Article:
GreenTea – The polyphenols in green tea may play an important role in protecting the bladder and reducing the risk of bladder cancer. Preliminary research has shown that women who consumed powered green tea were less likely to develop bladder cancer. Green tea is available in caffeinated or decaffeinated form and found in tea varieties or capsules.

  • Take Vitamin D3 50,000-100,000 International Units a day for periods of 4 weeks at a time.
  • Wholefood supplements are the best way of ensuring your nutritional needs are met.  The best we know on the market is Kevin Trudeau’s “KT Daily” product.  You can find more details here.
  • Take an Omega 3 supplement:

Krill oil

Fish oil

Cod liver oil


Prescription and non-prescription medication:

What non-prescription and prescription drugs are you taking?  Your non-prescription and prescription are partially the reason that you have this illness or disease – you need to get off these medications but do so only under the guidance of a licensed health care practitioner.

We know that when the body is out of balance, energy doesn’t flow, leading blockages and eventually disease. Here are some things you can do to combat stress and restore balance:

  • Go to a Dr Morter BEST (Bio-Energetic Synchronisation Technique) Practitioner.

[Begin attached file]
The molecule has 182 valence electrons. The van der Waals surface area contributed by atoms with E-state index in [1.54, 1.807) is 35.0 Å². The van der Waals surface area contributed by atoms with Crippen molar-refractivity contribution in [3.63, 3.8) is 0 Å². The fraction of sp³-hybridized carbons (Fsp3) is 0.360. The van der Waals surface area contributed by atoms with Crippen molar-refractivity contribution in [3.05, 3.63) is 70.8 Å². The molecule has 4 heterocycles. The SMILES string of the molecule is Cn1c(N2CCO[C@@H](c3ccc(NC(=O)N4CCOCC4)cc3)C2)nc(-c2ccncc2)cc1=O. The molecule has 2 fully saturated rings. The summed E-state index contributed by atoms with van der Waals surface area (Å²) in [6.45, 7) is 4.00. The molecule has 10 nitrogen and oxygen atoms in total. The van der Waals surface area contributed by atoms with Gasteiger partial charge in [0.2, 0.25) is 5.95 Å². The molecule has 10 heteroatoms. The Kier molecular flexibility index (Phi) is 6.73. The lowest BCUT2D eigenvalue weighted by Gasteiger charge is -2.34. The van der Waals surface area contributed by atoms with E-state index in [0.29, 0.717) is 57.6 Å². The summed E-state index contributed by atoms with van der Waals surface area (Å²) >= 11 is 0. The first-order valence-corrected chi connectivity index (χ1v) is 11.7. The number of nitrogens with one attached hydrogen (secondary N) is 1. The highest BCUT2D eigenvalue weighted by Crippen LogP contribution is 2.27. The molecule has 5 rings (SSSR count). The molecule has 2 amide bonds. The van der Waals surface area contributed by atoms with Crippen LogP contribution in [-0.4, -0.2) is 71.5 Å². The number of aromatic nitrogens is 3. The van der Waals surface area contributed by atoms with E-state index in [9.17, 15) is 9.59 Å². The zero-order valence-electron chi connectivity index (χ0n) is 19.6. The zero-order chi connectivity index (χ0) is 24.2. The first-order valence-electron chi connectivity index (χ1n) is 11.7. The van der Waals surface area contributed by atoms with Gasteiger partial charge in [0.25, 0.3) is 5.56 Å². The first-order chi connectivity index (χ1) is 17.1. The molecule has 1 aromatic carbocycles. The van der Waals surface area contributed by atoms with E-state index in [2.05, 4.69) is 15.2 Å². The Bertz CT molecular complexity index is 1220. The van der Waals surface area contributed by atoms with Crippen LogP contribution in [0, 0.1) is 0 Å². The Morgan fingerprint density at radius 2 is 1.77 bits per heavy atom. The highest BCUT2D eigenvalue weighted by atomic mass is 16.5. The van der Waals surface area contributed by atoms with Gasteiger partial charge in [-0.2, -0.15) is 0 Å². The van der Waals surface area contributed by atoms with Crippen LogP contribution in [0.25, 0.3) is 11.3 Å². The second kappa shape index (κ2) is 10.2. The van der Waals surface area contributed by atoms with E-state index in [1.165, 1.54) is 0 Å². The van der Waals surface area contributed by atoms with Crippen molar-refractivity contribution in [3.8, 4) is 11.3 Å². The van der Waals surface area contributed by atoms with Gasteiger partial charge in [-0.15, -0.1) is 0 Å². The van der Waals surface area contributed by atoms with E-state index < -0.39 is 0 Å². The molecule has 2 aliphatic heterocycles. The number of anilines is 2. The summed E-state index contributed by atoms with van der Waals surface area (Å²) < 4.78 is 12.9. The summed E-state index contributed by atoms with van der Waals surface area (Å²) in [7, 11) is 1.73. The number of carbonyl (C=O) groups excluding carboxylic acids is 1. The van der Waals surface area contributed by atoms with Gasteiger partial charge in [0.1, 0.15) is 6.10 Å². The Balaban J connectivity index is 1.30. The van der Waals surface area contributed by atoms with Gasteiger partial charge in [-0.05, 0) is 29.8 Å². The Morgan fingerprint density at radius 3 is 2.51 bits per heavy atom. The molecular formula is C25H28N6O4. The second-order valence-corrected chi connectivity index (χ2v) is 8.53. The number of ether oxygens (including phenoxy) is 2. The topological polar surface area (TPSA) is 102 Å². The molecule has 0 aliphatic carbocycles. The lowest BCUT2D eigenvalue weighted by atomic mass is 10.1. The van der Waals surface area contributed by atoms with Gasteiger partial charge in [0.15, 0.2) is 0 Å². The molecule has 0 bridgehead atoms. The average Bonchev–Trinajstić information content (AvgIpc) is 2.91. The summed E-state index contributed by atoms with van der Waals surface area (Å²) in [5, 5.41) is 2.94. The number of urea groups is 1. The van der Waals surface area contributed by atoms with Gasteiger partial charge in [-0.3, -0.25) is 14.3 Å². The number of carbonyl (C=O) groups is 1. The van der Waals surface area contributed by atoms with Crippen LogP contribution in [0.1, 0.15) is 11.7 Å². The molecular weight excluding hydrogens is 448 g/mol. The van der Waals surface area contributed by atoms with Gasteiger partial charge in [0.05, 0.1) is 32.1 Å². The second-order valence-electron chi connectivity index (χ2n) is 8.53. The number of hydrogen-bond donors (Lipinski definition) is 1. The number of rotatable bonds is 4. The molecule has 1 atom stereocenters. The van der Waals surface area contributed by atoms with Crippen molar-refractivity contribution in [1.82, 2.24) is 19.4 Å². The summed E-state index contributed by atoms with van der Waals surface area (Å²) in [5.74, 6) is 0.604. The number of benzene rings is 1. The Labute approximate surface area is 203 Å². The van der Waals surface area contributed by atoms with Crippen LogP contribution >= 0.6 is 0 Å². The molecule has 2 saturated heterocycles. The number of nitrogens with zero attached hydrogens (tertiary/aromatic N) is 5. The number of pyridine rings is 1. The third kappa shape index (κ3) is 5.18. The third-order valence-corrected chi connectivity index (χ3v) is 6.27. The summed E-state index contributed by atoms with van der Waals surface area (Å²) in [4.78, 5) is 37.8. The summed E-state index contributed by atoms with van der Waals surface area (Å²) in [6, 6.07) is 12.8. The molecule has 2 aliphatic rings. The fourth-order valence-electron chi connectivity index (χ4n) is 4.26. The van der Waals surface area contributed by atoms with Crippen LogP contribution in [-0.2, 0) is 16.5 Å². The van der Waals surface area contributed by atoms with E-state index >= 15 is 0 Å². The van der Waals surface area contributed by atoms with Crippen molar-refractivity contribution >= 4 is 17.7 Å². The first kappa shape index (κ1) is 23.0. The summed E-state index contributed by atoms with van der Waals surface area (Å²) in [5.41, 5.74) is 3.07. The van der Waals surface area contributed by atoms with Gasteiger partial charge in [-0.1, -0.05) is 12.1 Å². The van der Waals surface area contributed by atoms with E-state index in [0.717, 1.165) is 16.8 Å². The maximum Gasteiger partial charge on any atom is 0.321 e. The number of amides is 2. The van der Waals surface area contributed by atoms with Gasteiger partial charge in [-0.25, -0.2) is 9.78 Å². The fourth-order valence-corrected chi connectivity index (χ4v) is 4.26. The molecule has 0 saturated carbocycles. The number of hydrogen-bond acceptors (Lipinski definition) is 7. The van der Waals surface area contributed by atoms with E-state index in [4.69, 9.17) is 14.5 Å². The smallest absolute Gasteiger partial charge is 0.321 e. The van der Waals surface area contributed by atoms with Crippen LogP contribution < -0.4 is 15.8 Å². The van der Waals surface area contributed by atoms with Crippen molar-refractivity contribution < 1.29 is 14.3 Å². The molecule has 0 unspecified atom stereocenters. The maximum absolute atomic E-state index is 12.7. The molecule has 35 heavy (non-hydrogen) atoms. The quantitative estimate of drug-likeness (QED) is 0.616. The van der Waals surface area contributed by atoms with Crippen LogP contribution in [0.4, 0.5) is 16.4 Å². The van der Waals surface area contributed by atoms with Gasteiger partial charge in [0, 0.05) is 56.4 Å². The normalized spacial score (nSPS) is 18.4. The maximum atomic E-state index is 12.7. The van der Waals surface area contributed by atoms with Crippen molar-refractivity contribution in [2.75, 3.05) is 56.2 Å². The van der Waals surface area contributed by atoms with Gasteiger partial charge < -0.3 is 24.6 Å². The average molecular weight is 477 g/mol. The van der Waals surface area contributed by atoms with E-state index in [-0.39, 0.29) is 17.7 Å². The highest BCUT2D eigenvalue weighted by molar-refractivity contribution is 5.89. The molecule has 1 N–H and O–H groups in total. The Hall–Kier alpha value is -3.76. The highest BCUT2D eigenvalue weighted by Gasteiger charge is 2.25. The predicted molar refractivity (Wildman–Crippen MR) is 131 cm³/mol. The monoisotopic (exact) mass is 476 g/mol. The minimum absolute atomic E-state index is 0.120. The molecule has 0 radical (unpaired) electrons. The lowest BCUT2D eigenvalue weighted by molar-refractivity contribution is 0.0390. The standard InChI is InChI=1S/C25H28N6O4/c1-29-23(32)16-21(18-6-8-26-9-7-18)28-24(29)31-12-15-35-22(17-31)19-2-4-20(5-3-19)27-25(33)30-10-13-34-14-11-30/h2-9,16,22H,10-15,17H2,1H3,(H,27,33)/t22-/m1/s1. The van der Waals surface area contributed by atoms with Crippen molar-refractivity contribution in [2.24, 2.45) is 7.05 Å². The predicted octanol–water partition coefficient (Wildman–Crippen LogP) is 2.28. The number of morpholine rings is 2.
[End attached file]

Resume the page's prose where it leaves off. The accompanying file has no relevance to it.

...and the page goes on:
• Sign up for Energetic Re-Balancing: 2 practitioners to consider are:
    • Stephen Lewis, founder of the Aim Program. Find out more by clicking here.
    • . Find out more by clicking here.
  • Consider using Mary Millers Iching System Products –
  • Reiki healing is very powerful in releasing stress and emotional baggage.  Find a practitioner here.
  • Emotional Freedom Technique (EFT) has had remarkable results in dissolving stress.  Find a local practitioner here or go to or
  • Try Hypnotherapy to relax the mind.  Find a practitioner here.

Ayurvedic Medicine

As always the fastest most effective way to receive tailored advice to your own situation, you should visit a local licensed practitioner. Find your closest Ayurvedic practitioners here

Here are some remedies that your practitioner may suggest: